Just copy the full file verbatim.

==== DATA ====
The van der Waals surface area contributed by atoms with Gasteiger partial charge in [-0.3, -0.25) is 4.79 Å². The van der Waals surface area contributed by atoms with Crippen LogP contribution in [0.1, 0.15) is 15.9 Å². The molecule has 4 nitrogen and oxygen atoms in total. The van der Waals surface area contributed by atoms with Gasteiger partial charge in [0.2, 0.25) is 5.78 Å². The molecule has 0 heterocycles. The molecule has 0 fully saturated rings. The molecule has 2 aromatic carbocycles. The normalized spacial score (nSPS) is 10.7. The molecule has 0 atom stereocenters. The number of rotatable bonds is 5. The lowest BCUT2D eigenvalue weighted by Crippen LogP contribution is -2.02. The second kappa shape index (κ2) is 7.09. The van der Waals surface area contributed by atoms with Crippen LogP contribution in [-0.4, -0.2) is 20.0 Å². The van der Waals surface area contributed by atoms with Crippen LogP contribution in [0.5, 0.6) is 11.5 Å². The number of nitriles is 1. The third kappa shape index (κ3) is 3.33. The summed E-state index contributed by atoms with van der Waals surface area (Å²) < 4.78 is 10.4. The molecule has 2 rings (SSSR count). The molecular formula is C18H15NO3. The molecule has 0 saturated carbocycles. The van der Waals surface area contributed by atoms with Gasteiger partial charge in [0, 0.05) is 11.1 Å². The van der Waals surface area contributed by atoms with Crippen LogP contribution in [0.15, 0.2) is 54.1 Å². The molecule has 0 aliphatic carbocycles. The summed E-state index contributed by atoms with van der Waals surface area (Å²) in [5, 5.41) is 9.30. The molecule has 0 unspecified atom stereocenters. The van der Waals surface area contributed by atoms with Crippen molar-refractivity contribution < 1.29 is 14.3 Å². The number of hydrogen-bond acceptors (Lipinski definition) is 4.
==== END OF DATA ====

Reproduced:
The van der Waals surface area contributed by atoms with Gasteiger partial charge in [-0.3, -0.25) is 4.79 Å². The van der Waals surface area contributed by atoms with Crippen LogP contribution in [0.1, 0.15) is 15.9 Å². The molecule has 4 nitrogen and oxygen atoms in total. The van der Waals surface area contributed by atoms with Gasteiger partial charge in [0.2, 0.25) is 5.78 Å². The molecule has 0 heterocycles. The molecule has 0 fully saturated rings. The molecule has 2 aromatic carbocycles. The normalized spacial score (nSPS) is 10.7. The molecule has 0 atom stereocenters. The number of rotatable bonds is 5. The lowest BCUT2D eigenvalue weighted by Crippen LogP contribution is -2.02. The second kappa shape index (κ2) is 7.09. The van der Waals surface area contributed by atoms with Crippen LogP contribution in [-0.4, -0.2) is 20.0 Å². The van der Waals surface area contributed by atoms with Crippen LogP contribution in [0.5, 0.6) is 11.5 Å². The number of nitriles is 1. The third kappa shape index (κ3) is 3.33. The summed E-state index contributed by atoms with van der Waals surface area (Å²) < 4.78 is 10.4. The molecule has 2 rings (SSSR count). The molecular formula is C18H15NO3. The molecule has 0 saturated carbocycles. The van der Waals surface area contributed by atoms with Gasteiger partial charge in [0, 0.05) is 11.1 Å². The van der Waals surface area contributed by atoms with Crippen LogP contribution in [0.15, 0.2) is 54.1 Å². The molecule has 0 aliphatic carbocycles. The summed E-state index contributed by atoms with van der Waals surface area (Å²) in [5, 5.41) is 9.30. The molecule has 0 unspecified atom stereocenters. The van der Waals surface area contributed by atoms with Crippen molar-refractivity contribution < 1.29 is 14.3 Å². The number of hydrogen-bond acceptors (Lipinski definition) is 4.